Anybody that has ever sat a job interview has been asked this question before. For most candidates, it provokes anxiety as they fumble endlessly for reasons why they’re not good enough for the job.

No decent person would ordinarily ask it. But for some reason, hiring managers insist on it. Somehow, they’re gleaning enough from candidates’ responses to justify them asking it again.

Hiring managers make a point that hesitating – or saying ‘none’ – is a bad answer. And while that response can indicate unpreparedness, it’s an unfair conclusion to make.

As opposed to any other question asking a candidate to reflect and evaluate themselves, the word ‘weakness’ carries negative connotations.

The question isn’t about room for improvement, it’s about failure; not just what are you bad at, but what is it that you’re bad at that you’re conscious of?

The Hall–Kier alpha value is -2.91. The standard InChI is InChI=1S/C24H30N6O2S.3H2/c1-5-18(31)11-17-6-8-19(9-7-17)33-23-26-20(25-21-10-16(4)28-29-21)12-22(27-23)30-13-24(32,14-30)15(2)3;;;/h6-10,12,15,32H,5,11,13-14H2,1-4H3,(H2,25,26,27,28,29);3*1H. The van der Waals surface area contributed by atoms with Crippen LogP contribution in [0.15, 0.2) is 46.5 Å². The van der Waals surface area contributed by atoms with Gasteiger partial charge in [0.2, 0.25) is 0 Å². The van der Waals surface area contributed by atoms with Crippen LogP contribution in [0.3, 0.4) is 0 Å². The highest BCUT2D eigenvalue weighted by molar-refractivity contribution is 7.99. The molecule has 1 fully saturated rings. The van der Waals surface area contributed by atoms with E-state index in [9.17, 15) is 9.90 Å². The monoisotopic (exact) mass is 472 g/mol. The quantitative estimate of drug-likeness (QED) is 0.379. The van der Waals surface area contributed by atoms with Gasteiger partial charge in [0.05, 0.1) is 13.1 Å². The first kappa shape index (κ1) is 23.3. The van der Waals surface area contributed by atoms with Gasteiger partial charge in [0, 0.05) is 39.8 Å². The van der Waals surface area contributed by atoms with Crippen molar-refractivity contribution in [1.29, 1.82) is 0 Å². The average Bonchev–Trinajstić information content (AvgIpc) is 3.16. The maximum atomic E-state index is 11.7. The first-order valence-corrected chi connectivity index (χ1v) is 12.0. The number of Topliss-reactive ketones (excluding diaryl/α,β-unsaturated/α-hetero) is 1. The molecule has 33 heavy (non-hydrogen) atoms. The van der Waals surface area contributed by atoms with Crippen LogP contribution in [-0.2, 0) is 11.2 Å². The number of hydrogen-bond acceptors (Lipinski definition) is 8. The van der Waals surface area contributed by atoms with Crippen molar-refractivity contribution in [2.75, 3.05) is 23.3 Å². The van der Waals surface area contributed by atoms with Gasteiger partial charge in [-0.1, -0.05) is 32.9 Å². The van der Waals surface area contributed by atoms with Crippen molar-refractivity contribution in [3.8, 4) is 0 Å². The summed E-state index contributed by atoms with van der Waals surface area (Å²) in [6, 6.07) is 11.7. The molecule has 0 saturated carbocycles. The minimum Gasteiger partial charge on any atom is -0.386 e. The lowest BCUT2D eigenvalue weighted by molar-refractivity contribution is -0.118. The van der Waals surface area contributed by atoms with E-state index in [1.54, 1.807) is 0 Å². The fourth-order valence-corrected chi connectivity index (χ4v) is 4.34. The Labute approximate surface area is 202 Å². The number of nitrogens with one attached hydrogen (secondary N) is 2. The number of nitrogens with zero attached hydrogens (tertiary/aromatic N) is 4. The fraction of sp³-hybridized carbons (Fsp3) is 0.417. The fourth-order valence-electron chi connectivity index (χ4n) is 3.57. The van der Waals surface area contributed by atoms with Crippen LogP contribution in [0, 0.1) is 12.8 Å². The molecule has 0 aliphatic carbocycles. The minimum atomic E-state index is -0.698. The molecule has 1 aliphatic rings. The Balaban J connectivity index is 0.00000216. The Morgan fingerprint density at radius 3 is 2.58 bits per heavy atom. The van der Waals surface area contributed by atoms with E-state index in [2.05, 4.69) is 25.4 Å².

Anybody that has ever sat a job interview has been asked this question before. For most candidates, it provokes anxiety as they fumble endlessly for reasons why they’re not good enough for the job.

Hiring managers should focus less on disarming candidates, and spend more time making them feel comfortable enough to discuss their shortcomings. In place of trying to trap applicants, hiring managers should want to open a dialogue on what skills a candidate might want to develop at their time with the company, while the company figures out if the candidate is best suited for the role.

Here are just a few questions that can be asked to figure that out.

  1. What skill would you most like to develop while you are here?

    Although candidates will rarely admit their weaknesses, they will readily admit where they want to improve. After all, if they’re applying for the job, they’re probably either unhappy with where they are or are looking to move upward, and therefore attending to their own self development.

    So that’s why hiring managers should frame the weakness question as an improvement question; what skill of yours would like to strengthen?